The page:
Contrary to the movement sweeping across much of the country, Texas Governor Rick Perry recently vetoed legislation that would have banned texting while driving. The Governor claimed that the legislation would have overreached the bounds of what the government’s role in individuals lives should be. He said the bill was aimed at micromanaging the behavior of adults but will this decision affect auto insurance quotes?
Perry recommends increased education
The State of Texas already has laws that ban texting and driving by teenagers, and the Governor felt that was enough. The bill would have extended the law to all drivers, but many local communities, including Austin, already have laws that ban texting messaging while driving within city limits for all individuals. Additionally, the state bans texting while driving in school zones for all drivers.
“The keys to dissuading drivers of all ages from texting while driving are information and education,” Perry said in his veto statement. “I recommend additional education on this issue in driving safety and driver’s education courses, public service ads.”
The bill would have banned reading, writing or sending text messages while driving. Perry said that since current laws ban any type of cell phone use by drivers under the age of 18 that is enough. Since younger individuals are more likely to be distracted these stronger laws are supported by officials across the board.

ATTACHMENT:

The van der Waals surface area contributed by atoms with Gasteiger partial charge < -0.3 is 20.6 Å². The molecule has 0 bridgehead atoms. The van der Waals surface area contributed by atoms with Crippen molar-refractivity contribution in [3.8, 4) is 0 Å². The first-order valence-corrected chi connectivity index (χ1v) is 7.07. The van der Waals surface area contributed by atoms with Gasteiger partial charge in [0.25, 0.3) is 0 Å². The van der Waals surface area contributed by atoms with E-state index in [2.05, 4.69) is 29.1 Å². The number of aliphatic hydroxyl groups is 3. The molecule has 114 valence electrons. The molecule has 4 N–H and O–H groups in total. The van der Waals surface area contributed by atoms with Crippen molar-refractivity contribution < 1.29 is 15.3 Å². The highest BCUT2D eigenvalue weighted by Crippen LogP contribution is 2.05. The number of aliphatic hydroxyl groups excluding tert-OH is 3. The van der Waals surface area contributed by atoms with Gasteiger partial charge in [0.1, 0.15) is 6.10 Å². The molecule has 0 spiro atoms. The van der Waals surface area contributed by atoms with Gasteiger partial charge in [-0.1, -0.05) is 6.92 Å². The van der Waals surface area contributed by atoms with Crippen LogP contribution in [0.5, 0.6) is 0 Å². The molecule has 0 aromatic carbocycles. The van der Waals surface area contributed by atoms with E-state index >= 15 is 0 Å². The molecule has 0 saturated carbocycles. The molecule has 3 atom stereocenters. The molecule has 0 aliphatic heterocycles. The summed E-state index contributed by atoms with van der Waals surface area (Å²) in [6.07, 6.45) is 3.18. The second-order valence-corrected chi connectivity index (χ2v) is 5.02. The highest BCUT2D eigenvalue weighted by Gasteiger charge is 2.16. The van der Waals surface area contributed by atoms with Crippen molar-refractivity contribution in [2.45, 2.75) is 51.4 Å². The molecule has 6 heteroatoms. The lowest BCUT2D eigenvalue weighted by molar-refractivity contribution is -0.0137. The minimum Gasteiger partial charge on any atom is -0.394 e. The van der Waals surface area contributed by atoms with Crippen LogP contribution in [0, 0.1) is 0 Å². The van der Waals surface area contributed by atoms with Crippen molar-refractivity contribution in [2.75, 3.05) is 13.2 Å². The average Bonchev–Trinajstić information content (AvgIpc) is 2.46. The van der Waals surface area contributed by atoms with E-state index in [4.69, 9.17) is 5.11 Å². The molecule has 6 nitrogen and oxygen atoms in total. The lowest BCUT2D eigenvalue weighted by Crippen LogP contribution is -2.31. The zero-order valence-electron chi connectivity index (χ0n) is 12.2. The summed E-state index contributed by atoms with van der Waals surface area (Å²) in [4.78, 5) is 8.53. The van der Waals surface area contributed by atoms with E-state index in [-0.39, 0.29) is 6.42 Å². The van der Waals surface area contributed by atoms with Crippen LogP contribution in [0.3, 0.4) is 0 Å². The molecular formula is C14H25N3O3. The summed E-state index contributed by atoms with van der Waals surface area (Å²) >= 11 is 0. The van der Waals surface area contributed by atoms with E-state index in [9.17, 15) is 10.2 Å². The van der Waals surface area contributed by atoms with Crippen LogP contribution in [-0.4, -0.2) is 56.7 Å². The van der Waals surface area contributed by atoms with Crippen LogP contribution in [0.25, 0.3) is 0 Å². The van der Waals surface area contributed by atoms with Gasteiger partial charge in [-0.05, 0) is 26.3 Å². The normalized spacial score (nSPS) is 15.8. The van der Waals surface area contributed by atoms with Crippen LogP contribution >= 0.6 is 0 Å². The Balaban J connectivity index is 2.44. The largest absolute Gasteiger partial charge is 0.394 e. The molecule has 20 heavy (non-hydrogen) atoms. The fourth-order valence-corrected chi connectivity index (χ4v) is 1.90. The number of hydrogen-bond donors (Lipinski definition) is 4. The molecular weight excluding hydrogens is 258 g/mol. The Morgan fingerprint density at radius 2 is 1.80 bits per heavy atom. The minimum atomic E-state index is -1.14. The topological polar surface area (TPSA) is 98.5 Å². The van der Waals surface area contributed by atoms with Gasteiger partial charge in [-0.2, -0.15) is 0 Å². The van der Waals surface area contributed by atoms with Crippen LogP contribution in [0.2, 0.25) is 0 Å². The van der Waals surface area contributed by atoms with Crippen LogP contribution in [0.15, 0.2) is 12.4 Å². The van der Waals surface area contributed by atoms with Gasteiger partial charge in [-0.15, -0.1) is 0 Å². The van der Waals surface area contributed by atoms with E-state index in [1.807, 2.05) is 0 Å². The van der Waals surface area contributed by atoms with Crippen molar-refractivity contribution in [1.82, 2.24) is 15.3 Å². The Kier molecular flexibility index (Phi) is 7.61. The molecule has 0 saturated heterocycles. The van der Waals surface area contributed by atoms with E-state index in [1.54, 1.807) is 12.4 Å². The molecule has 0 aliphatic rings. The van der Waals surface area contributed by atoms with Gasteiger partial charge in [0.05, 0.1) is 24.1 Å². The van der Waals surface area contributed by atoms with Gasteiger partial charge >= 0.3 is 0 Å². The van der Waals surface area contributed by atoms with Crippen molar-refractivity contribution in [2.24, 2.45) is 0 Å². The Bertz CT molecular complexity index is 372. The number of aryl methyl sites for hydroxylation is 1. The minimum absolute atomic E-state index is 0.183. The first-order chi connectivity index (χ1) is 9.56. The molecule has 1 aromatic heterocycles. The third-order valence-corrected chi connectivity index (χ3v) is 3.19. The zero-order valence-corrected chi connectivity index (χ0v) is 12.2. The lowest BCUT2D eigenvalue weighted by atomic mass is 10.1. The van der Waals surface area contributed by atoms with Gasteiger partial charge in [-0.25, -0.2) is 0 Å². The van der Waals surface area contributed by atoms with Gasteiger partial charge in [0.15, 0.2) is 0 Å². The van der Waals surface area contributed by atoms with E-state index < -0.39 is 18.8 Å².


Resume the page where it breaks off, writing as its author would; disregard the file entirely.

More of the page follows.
Other driving bills also rejected
Perry did not single out this bill as the only one he vetoed. There were 22 others that did not receive his final approval but the cell phone bill may have been the most controversial. Another piece of legislation he shot down was a bill that would allow city buses to use expressway shoulders during rush hour traffic.
Perry said that allowing buses to use shoulders, “would leave no emergency lane, confuse drivers as to the purpose of highway shoulders, and endanger motorists, emergency personnel and transit bus passengers.”
The National Conference of State Legislatures has reported that Perry is the first governor to ever veto a bill regarding texting while driving. The first statewide ban on texting while driving was passed in 2007. Since then, 34 states and the District of Columbia have passed legislation that bans texting for all drivers.
Many national supporters of this movement may begin to wonder what effect Perry’s decision will have on the rest of the country.